This one reform defeats Donald Trump and saves democracy: Too bad the gerrymandering GOP never listened, but maybe they will now

The Republican nomination process is dramatic evidence of the failure of our voting rules. Instant runoff fixes it

By Paul Rosenberg

Published March 26, 2016 1:30PM (EDT)

Donald Trump, Paul LePage   (Reuters/Jonathan Ernst)
Donald Trump, Paul LePage (Reuters/Jonathan Ernst)

“The stone which the builders rejected has become the chief cornerstone.” —  Psalms 118:22

In 1993, the GOP demonized Lani Guinier, the most knowledgable, sophisticated advocate of innovative voting systems that empower true majorities and are inclusive of divergent views. Guinier was Bill Clinton's first nominee to head the Civil Rights Division at the Department of Justice, but thanks to the effectiveness of the GOP's racist venom, and the fecklessness of the Democrats' response, she never had the chance to defend her ideas on the national stage. So what should have been a flowering of democratic experimentation and renewal was blighted before it even began—though it continued to develop below the radar of the national media.

Guinier's primary focus was on proportional representation in legislative elections, but the same set of ideas and principles she advanced also underlie ranked choice (or instant runoff) voting in executive office elections, where the votes of losing candidates are successively switched to voters' next choice until one candidate has a clear majority. Suddenly, those ideas the GOP rejected without even hearing back then have resurfaced as a way out of the desperate dilemma they find themselves in with Donald Trump. It may be too late for them to apply in this electoral cycle, but if they somehow survive it, a majority of their voting base would support the changes that could help the party rebuild itself—and help American democracy as well.

That's according to polling done by FairVote, a nonprofit devoted to making our democracy more inclusive, vibrant, fair and representative through electoral reforms and public education, and a key player in keeping the ideas Guinier wrote about alive. “The Republican nomination process is dramatic evidence of the failure of its voting rules,” FairVote's executive director Rob Richie said. “Media fixation on who is winning states misses two key flaws. Unlike democratic contests, delegates often don't accurately reflect the popular vote, which is getting worse with the shift to winner-take-all primaries. And absent instant runoff voting, the divided field has allowed Donald Trump to sweep a series of states without ever securing a majority of the vote.”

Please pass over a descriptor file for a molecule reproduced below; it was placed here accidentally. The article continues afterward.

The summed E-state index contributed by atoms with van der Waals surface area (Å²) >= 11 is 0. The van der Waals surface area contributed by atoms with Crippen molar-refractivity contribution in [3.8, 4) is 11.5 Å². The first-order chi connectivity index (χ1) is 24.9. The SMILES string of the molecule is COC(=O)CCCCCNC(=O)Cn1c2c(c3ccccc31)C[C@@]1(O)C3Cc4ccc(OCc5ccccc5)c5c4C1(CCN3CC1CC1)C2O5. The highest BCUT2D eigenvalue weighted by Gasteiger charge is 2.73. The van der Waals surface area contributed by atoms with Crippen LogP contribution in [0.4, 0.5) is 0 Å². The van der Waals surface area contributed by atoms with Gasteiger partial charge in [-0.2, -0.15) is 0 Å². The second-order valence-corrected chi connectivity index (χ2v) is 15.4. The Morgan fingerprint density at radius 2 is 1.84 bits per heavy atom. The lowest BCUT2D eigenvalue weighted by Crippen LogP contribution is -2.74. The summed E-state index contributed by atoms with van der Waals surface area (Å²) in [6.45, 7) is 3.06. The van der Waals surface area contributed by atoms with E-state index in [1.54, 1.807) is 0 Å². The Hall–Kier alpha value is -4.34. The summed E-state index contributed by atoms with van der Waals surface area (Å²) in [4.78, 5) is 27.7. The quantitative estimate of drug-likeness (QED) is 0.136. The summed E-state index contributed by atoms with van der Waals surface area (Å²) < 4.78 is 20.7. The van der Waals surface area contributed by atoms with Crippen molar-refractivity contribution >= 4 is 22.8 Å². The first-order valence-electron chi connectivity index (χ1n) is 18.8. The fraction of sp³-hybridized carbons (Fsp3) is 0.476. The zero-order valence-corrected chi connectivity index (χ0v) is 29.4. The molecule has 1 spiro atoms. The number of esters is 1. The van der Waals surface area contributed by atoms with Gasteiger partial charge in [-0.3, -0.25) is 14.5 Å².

A significant energized minority of GOP primary voters supports Trump, yet the antiquated voting systems we use—and the norms that come with taking them for granted—make efforts to oppose him seem anti-democratic... even apart from the motives involved. All things considered, it's profoundly ironic.

As the GOP wallows in an ongoing state of crisis, perhaps it might spare a moment to regret its decision to go all in on demonizing Guinier. They falsely attacked her as a “quota queen,” their ingenious way of attacking an Ivy League law professor as if she were a food stamp cheat, but her aim was exactly the opposite of what they implied: she was interested in finding ways to empower voters of like minds, not like bodies. She also aimed at fostering a more cooperative and deliberative democratic process, as opposed to a more divisive, and ultimately demagogic one.

Instead of concentrating all political power into the hands of top vote-getting faction, Guinier argued it should reflect the full spectrum of electoral views, as much as possible. Proportional representation gives coherent minority views a voice in legislative deliberations. Ranked choice voting gives coherent groups of voters supporting minority candidates, but collectively constituting a majority of the electorate, a fair procedure to join together and form an electoral majority. Both are ways of making democracy work more effectively and inclusively, using models which have proven their effectiveness over time and across cultures. As FairVote noted recently on their blog, only six of the world's 33 most robust democracies use American-style winner-take-all election—almost all of them English-speaking nations. Now as America is experiencing a democratic crisis of its own, the time may finally be ripe for us to catch up—particularly since it's the obstructionist GOP that's getting hit the hardest by the refusal to think outside the box that we've put ourselves in.

The picture comes clearly into focus in a mid-February FairVote report, based on a national YouGov survey conducted in partnership with The College of William and Mary, prior to the first two primary contests. The report found that Trump was far ahead in voter intentions, with 38.5 percent, compared to 17.8 percent for Ted Cruz and 12.3 percent for Marco Rubio. This is well in line with other polling at the time—but it's only a very a partial picture:

However, when a ranked choice voting tally is run that results in a one-on-one runoff between Trump and Cruz, Trump trails 51% to 49% and loses ground to other candidates in every single round of the tally.